Add a Cowl Neckline for Instant Drama

Posted by on Feb 11, 2014 in Sewing | Comments

A cowl is a fold or set of folds that can be placed anywhere when sewing a garment. Although you might think of cowls as belonging on a bodice front, they can really be added anywhere, including a bodice back, sleeves, or even to the sides of skirts or pants. Cowls can range from the very subtle with a gentle fall to a deep, dramatic and plunging silhouette.

Cowl Knit Dress, Craftsy PatternCowl Knit Dress via Craftsy Member Deby Coles

You can make a cowl from either woven or knit fabric. If you choose to use a woven, be sure to cut out the pattern piece with the cowl on the true bias so that it drapes properly. Adding a lining can also help the cowl folds to hang correctly. Soft, drapey knit fabrics make beautiful cowl tops, and can be cut on the straight of grain when you’re sewing with knits. And don’t forget that cowls can also be added to the back of garments, where they make an especially dramatic statement.

How to make a cowl neckline

Cowl necklines are both feminine and flattering to many different body styles, and are relatively easy element to add to an existing pattern for a simple top. If you already have a T-shirt or basic shell pattern that fits well, you are halfway there!

Step 1:

Trace off a fresh copy of a T shirt or basic bodice pattern that fits you correctly, or use an existing pattern that you are willing to cut up.

New necklinedrawn - Pattern

Step 2:

Decide where you want the cowl to fall on your body. Draw a new curve to the depth you want the new neckline, maybe someplace between 3″ – 5″ below your collarbones. Measure down the center front on your pattern and mark this spot, and then draw the new neckline curve connecting the shoulder point to desired cowl drape point.

Pattern Piece - Slash lines drawn

Step 3:

Draw two slash lines on the front of your pattern piece from the shoulder seam to center front.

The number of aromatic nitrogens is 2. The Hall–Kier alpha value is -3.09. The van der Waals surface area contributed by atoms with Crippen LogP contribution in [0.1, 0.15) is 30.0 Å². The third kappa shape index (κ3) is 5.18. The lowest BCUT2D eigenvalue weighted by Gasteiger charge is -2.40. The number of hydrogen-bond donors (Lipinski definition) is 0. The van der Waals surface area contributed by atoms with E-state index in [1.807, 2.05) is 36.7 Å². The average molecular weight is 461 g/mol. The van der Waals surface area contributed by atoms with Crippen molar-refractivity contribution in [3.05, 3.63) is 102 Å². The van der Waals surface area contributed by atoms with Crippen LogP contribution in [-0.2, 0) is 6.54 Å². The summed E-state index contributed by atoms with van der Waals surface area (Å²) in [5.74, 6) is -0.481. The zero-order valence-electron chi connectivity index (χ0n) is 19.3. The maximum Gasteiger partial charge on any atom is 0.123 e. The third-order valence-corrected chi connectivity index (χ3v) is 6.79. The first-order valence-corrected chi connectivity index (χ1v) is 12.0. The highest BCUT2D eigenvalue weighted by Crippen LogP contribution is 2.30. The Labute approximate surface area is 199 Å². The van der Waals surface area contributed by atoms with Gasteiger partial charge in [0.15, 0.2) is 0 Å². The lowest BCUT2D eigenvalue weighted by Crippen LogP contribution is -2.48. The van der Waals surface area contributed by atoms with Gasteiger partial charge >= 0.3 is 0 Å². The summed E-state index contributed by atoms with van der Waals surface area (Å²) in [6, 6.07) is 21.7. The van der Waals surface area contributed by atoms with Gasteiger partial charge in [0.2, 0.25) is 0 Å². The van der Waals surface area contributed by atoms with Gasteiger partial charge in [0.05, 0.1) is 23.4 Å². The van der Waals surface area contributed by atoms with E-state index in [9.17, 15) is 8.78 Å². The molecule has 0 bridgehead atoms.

Slash lines cut on Pattern Piece

Step 4:

Cut along the slash lines from the center front up to, but not through, the stitching line. Create a “hinge” by also snipping from the cutting line nearly to the stitching line.

Pattern taped to tissue

Step 5:

Place a fresh piece of tissue paper under your pattern piece, and draw a vertical line for center front. Tape your bodice front down to the new tissue, aligning the lower center fronts.

Step 6:

Spread the pattern equally along the cutting lines, adding between 8″ – 10″ total length to the pattern piece. Tape the spread pattern pieces to the tissue underneath.

Cowl Line and Facing Line Drawn

Step 7:

Draw a straight line from the shoulder point at the neck edge to center front, perpendicular to the center front line. This is the “cowl line.”

Cowl Line and Facing Line Drawn

Step 8:

Draw another line parallel to and 2″ above the cowl line. This is the facing line.

Cowl folded on neckline to cut shoulder

Step 9:

Cut on the facing line, and then fold the pattern on the cowl line. True the armhole and the shoulder edge of the pattern. You may also need to true the side seam, the center front, and possibly even the hem edge of your top.

Cowl facing cut

Sewing tips for a front cowl

You can proceed with making your cowl top according to your original pattern, with these additions:

Step 1:

Bind or finish the back neck edge as desired before attaching the front and back.

Step 2:

Pin the back shoulder to the front shoulder, and then the front facing around the back neckline and stitch. This will catch the facing in the shoulder seam.

Step 3:

Sometimes you may need to add a weight to keep the folds of a cowl hanging correctly. In that case, you can just sew a small pocket to the cowl facing and add a small weight.

So that’s wasn’t too hard, was it? Experiment with adding cowls to your garments, and soon enough you will determine the depth, drape, and fullness that you like.

Have you ever altered a pattern to add a cowl neckline? What was the hardest part for you?